Marijuana proponents scored significant victories on Tuesday as voters around the country passed ballot measures decriminalizing marijuana possession and approved regulatory taxes on the drug. In Colorado, voters backed a heavy tax on recreational marijuana, which was made legal here last year. The tax will pay for the cost of overseeing the state’s marijuana industry as well as school construction.
Voters in three Michigan cities approved measures legalizing the possession of up to an ounce of marijuana by adults on private property, following Detroit and Flint, which passed similar measures last year. And voters in Portland, Me., passed an ordinance legalizing the possession of up to 2.5 ounces of marijuana by adults over 21, making it the first East Coast city to pass such a law, advocates said.
The victories are widely seen as fuel for the legalization movement, which has chipped away at state drug laws over the past decade and has vowed to push for more changes from state legislatures. “A majority of Americans now agree that marijuana should be legal for adults, and this was reflected at the polls,” said Mason Tvert, a spokesman for the Marijuana Policy Project, one of the main groups behind the legislative initiatives across the country. “There is clearly momentum behind marijuana policy reform,” Mr. Tvert said. “We expect to see these kinds of measures passing across the nation over the next several years.”
Marijuana supporters saw little opposition during this election cycle — evidence, they said, that public sentiment is shifting in favor of less stringent drug laws. In Ferndale, Mich., nearly 70 percent of voters approved an ordinance legalizing the possession of small amounts of marijuana. And in the city of Jackson, 60 percent of residents supported a similar measure. In Lansing, where the mayor backed legalization, unofficial election results showed the measure there winning handily, with 8,550 voters supporting it and 5,339 opposing.
Chuck Ream, co-founder of the Safer Michigan Coalition, which has pushed for legalization for years, said he was struck by how easily the local ordinances passed. “They were all landslides,” Mr. Ream said. He said advocates had gained momentum to push for a proposal pending in Michigan’s statehouse that would make it a misdemeanor to possess small amounts of marijuana. “We certainly hope that the Legislature will act immediately to pass the decriminalization law for the entire state of Michigan, now that they see that voters absolutely don’t support prohibition any longer,” he said. Similarly, in Portland, Maine’s largest city, marijuana advocates said their victory — by nearly 30 percentage points — would help persuade lawmakers to pass legislation to regulate marijuana and alcohol in a similar manner.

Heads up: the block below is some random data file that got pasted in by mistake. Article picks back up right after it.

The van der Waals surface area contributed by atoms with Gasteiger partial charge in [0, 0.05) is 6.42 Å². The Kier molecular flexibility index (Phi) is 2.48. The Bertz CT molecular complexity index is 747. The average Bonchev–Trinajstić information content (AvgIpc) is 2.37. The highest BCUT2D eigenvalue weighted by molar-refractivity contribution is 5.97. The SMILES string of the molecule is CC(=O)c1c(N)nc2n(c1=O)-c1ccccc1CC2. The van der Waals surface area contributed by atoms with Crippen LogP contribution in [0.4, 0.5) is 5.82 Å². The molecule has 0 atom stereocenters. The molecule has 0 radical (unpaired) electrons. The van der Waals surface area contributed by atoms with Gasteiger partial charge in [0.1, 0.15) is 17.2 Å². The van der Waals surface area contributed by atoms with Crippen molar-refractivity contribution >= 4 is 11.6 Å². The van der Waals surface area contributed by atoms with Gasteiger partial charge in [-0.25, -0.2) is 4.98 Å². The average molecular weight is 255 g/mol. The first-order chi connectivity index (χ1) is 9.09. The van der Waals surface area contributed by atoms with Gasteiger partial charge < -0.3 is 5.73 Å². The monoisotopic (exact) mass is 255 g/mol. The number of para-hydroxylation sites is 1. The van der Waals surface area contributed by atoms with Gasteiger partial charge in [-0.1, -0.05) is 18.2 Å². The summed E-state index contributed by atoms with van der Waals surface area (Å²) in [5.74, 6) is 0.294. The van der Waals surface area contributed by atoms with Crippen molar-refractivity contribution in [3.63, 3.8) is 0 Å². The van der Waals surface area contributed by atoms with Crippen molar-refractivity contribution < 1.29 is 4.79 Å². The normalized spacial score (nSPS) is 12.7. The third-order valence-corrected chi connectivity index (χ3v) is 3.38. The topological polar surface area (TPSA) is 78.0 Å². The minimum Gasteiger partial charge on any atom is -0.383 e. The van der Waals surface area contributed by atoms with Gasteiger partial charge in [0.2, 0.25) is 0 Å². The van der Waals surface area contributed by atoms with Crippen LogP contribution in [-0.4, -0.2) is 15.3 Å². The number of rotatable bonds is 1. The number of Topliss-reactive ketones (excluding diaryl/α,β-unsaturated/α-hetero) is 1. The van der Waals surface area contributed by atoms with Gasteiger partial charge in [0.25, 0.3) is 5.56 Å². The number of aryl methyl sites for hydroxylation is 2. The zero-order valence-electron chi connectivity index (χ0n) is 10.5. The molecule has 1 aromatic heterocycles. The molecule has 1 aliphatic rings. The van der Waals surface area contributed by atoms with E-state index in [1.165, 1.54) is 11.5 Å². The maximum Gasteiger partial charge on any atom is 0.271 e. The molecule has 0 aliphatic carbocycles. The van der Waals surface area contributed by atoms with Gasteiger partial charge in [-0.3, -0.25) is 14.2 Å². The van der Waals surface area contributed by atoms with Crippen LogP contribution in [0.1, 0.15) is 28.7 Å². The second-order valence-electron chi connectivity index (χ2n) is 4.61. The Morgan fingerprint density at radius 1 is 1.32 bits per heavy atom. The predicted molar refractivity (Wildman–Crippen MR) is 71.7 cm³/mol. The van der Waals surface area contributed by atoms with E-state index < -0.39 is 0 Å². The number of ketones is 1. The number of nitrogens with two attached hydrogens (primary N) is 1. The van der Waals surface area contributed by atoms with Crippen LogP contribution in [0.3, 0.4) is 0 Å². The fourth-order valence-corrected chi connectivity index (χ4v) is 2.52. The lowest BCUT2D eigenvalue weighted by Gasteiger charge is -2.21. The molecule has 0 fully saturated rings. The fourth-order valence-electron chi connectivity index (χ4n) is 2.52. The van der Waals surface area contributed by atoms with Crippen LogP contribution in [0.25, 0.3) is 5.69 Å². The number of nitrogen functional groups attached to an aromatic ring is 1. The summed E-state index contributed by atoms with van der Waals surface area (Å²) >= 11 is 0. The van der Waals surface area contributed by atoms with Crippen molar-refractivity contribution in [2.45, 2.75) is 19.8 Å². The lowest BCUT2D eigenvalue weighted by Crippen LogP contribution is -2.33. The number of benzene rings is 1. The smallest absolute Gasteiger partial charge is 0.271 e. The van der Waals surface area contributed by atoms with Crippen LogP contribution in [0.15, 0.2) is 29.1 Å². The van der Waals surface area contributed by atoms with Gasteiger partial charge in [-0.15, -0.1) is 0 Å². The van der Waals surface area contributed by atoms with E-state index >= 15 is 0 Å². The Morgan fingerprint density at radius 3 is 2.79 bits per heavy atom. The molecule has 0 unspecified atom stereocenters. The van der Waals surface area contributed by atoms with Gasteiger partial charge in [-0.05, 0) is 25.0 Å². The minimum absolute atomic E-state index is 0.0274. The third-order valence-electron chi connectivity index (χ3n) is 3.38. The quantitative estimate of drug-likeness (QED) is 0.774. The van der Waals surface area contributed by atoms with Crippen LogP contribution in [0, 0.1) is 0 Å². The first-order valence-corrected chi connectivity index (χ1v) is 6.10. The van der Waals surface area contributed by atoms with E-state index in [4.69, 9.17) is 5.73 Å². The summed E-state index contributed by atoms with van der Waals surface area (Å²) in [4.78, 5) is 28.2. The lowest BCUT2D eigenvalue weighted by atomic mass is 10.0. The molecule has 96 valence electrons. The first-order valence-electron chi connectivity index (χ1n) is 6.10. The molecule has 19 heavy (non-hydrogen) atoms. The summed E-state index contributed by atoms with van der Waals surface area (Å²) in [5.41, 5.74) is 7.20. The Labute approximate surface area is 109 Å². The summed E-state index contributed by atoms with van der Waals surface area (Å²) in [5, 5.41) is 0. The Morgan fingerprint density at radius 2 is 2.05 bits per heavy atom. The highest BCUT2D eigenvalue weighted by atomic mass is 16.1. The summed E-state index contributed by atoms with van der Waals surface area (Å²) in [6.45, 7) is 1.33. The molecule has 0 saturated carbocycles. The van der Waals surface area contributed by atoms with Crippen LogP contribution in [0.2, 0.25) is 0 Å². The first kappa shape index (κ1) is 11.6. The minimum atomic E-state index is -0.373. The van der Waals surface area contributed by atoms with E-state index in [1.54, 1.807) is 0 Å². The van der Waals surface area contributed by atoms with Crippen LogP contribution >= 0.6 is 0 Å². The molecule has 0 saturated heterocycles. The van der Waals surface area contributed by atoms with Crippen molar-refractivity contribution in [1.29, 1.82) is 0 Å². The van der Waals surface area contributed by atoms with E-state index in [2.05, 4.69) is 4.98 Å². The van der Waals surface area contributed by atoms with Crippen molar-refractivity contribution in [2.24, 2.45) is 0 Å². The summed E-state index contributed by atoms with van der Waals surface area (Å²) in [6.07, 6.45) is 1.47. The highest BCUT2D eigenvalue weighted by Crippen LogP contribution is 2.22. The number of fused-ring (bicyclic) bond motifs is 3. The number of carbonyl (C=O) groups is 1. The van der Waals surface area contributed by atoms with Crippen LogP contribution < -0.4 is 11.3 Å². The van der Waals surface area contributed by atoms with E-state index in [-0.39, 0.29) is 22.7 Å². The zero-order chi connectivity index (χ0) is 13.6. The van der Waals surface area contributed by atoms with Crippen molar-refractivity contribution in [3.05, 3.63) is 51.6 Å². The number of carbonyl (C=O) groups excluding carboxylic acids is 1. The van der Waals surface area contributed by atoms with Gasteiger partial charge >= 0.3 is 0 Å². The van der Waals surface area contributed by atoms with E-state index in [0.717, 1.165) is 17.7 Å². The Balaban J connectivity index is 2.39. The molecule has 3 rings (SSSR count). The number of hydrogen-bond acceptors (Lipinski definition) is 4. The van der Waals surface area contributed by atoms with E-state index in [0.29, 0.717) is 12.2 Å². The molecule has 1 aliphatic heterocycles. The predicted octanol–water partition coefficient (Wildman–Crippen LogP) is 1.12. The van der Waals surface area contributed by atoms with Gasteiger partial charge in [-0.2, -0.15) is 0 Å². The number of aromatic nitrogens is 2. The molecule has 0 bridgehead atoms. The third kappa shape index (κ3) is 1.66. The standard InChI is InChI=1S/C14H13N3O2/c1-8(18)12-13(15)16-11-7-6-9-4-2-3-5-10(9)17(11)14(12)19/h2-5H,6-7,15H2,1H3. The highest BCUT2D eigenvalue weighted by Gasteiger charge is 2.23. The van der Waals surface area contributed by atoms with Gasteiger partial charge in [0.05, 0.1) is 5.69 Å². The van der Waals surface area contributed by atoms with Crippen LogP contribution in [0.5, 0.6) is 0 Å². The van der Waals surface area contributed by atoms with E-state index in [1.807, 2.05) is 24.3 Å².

“We have always viewed this as a first step to bring the sale and distribution of marijuana to Maine,” said David Marshall, a Portland city councilor and one of the leading supporters of the new ordinance. Young progressive voters turned out in large numbers, Mr. Marshall said, helping to widen the margin of victory. “We were confident going in. We’re going to start seeing what steps we want to take to bring this to the next level,” he said. Marijuana remains illegal under federal law, and there is still uncertainty around how local law enforcement officials will handle decriminalization measures passed by municipalities.
In Portland, for example, the city’s police chief, Michael Sauschuck, said he would continue to enforce Maine state law, under which marijuana possession of less than 2.5 ounces is a civil offense. “The ordinance in question really won’t affect our day-to-day operations,” he said. “Quite frankly, it’s really a status quo situation.” Colorado and Washington are the only states to have legalized marijuana statewide, and Colorado’s efforts to create a regulatory framework have served as a prototype for marijuana advocates around the country. On Tuesday, a majority of Colorado voters approved a 15 percent excise tax on the wholesale price of recreational marijuana, and an additional 10 percent sales tax on its retail price.
Lawmakers from both parties, as well as Gov. John Hickenlooper, a Democrat, and the state’s attorney general, a Republican, backed the tax measure, which passed with 65 percent of the vote. “We are grateful voters approved funding that will allow for a strong regulatory environment, just like liquor is regulated,” Mr. Hickenlooper said in a statement. “We will do everything in our power to make sure kids don’t smoke pot and that we don’t have people driving who are high. This ballot measure gives Colorado the ability to regulate marijuana properly.”
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